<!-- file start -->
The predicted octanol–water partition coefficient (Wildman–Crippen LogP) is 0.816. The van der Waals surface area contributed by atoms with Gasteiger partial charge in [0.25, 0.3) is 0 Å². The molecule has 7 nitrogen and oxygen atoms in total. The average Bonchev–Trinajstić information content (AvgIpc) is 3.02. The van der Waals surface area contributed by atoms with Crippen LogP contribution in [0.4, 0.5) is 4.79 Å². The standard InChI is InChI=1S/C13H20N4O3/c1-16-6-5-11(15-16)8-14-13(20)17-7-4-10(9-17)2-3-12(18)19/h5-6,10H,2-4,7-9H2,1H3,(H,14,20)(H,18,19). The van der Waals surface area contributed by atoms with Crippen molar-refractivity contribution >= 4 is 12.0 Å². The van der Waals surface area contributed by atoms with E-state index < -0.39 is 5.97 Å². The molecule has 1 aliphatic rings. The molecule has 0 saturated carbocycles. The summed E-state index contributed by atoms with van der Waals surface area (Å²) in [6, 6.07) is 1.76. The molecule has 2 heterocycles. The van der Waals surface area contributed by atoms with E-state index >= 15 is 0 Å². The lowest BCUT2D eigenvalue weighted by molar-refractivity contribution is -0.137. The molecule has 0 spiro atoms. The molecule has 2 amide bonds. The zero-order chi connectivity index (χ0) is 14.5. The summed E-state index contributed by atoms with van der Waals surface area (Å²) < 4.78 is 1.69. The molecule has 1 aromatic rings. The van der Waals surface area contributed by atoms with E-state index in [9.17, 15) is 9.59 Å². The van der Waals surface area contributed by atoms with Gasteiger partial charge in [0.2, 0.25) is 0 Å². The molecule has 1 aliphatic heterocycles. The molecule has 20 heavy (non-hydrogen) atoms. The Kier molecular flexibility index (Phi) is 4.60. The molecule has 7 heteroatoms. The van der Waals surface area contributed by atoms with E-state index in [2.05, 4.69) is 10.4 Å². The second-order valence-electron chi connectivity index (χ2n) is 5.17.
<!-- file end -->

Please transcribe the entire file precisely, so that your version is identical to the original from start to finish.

The predicted octanol–water partition coefficient (Wildman–Crippen LogP) is 0.816. The van der Waals surface area contributed by atoms with Gasteiger partial charge in [0.25, 0.3) is 0 Å². The molecule has 7 nitrogen and oxygen atoms in total. The average Bonchev–Trinajstić information content (AvgIpc) is 3.02. The van der Waals surface area contributed by atoms with Crippen LogP contribution in [0.4, 0.5) is 4.79 Å². The standard InChI is InChI=1S/C13H20N4O3/c1-16-6-5-11(15-16)8-14-13(20)17-7-4-10(9-17)2-3-12(18)19/h5-6,10H,2-4,7-9H2,1H3,(H,14,20)(H,18,19). The van der Waals surface area contributed by atoms with Crippen molar-refractivity contribution >= 4 is 12.0 Å². The van der Waals surface area contributed by atoms with E-state index < -0.39 is 5.97 Å². The molecule has 1 aliphatic rings. The molecule has 0 saturated carbocycles. The summed E-state index contributed by atoms with van der Waals surface area (Å²) in [6, 6.07) is 1.76. The molecule has 2 heterocycles. The van der Waals surface area contributed by atoms with E-state index >= 15 is 0 Å². The lowest BCUT2D eigenvalue weighted by molar-refractivity contribution is -0.137. The molecule has 0 spiro atoms. The molecule has 2 amide bonds. The zero-order chi connectivity index (χ0) is 14.5. The summed E-state index contributed by atoms with van der Waals surface area (Å²) < 4.78 is 1.69. The molecule has 1 aromatic rings. The van der Waals surface area contributed by atoms with E-state index in [9.17, 15) is 9.59 Å². The van der Waals surface area contributed by atoms with Gasteiger partial charge in [0.2, 0.25) is 0 Å². The molecule has 1 aliphatic heterocycles. The molecule has 20 heavy (non-hydrogen) atoms. The Kier molecular flexibility index (Phi) is 4.60. The molecule has 7 heteroatoms. The van der Waals surface area contributed by atoms with E-state index in [2.05, 4.69) is 10.4 Å². The second-order valence-electron chi connectivity index (χ2n) is 5.17.